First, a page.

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Weekly Gardening Tips for Your Area


Oct. 2013 To-Do List: Southern California Coastal & Inland Valleys

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Planting lettuce in a raised bed.In other parts of the country, October is a time to clean up and close down the garden. But thanks to our pleasant climate, we can continue to plant and transplant. Just be sure to water regularly and deeply if rain is scarce during this typically dry month.  If you aren’t going to use all of your garden space for cool season crops, consider planting a cover crop of clover, beans, or vetch. When you cut down the cover crop and till it in next spring, you’ll be adding valuable nitrogen to the soil

  • Plant bok choy, carrots, lettuce, endive, kale, spinach, arugula, radishes, endive, radicchio, and mustard greens. Sow more seeds of leafy greens every two weeks to keep fresh salads on the table. Use row covers to protect tender crops from frost.
  • In the herb garden, grow parsley, dill, cilantro, fennel, chives, and chervil. If herbs re-seed, transplant the seedlings into pots to keep near the kitchen, or relocate them to other spots in the garden.
  • Broccoli is ready to harvest now and into November, depending on when you planted. It can take some frost, but not a hard freeze. Pick while the flower buds are still tightly closed, and try sauteing the heads with olive oil and garlic.
  • If ferns grow from newly-planted asparagus, cut them to the ground after the frost turns them brown. Don’t harvest the spears when they appear next spring; give them another year, so they have time to grow into ferns that nourish the roots.
  • Holes in foliage and slimy trails indicate snails and slugs. To trap them, bury a small margarine tub so that the lip is even with the surface of the soil. Fill it with beer or yeast mixed with a little water. Change the beer or yeast mixture every few days.
  • Wait until poinsettias and Christmas cacti set blooms before bringing them indoors.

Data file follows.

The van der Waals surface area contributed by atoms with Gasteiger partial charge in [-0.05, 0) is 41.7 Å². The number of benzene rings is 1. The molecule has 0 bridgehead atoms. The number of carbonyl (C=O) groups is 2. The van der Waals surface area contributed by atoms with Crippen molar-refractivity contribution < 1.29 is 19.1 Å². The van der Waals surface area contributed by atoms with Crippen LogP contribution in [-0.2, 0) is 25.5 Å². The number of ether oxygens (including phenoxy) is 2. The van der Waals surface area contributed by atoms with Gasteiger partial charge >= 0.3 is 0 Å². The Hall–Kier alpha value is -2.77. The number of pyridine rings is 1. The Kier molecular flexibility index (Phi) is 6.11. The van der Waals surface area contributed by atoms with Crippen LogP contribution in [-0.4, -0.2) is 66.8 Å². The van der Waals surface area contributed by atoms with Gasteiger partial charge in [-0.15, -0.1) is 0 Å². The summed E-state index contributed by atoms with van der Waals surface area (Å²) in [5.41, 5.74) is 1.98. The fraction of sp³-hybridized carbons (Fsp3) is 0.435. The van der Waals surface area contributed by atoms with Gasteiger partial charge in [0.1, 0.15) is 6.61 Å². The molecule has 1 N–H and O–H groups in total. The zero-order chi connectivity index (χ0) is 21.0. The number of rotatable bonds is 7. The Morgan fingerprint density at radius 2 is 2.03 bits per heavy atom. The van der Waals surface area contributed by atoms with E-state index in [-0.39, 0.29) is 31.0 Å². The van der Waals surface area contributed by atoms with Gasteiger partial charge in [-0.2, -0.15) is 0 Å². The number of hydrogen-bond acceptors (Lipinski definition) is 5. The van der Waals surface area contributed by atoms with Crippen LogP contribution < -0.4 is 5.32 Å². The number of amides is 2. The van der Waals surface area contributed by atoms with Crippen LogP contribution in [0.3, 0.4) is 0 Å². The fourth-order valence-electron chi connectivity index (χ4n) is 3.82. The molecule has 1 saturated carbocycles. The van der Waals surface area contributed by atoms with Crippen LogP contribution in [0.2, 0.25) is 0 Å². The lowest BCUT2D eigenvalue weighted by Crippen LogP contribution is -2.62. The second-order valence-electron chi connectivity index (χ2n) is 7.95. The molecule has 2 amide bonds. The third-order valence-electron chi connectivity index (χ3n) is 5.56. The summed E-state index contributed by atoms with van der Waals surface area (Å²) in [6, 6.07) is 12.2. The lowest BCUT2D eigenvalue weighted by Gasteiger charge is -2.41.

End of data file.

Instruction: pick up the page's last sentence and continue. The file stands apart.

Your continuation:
• Plant strawberries in a well-tilled bed, and cover it with newspapers. Make slits in the paper and insert the plants. When flowers appear next spring, keep them picked off to give the plant more energy for producing lots of berries the following year.
  • Watch for insects clinging to plants you bring inside. Soak the pots in a solution of mild liquid soap and water to help remove them.
  • Spring flowering-bulbs such as tulips, hyacinths, and alliums should be pre-chilled in the refrigerator for at least 6 weeks before fall planting.
  • Plant anemones, daffodils, callas, and narcissus, and use pansies and ornamental kales and cabbages for seasonal color. Plant perennials around the bulbs to help hide their foliage when it fades in spring.
  • Dig and divide overcrowded perennials, to give the roots time to become established before the next bloom season.
  • Sow wildflower seeds Some may bloom by the end of the year. Keep the seedlings watered.
  • When the rains return, consider planting mountain lilac, a California native that bears attractive white or blue blooms. Choose from varieties that range in growth habit from ground covers to small trees.
  • De-thatch and aerate the lawn. Overseed bare spots before the weather changes, but don’t fertilize newly seeded areas.
  • Fertilize roses for the last time before cooler weather nudges them into dormancy. They’ll start growing again when the soil temperature hits about 60 degrees F. 
  • Start perennial beds by removing sod and layering three inches of good organic matter over the ground. Till to a depth of 12 inches, and plant daylilies, iris, and peonies.


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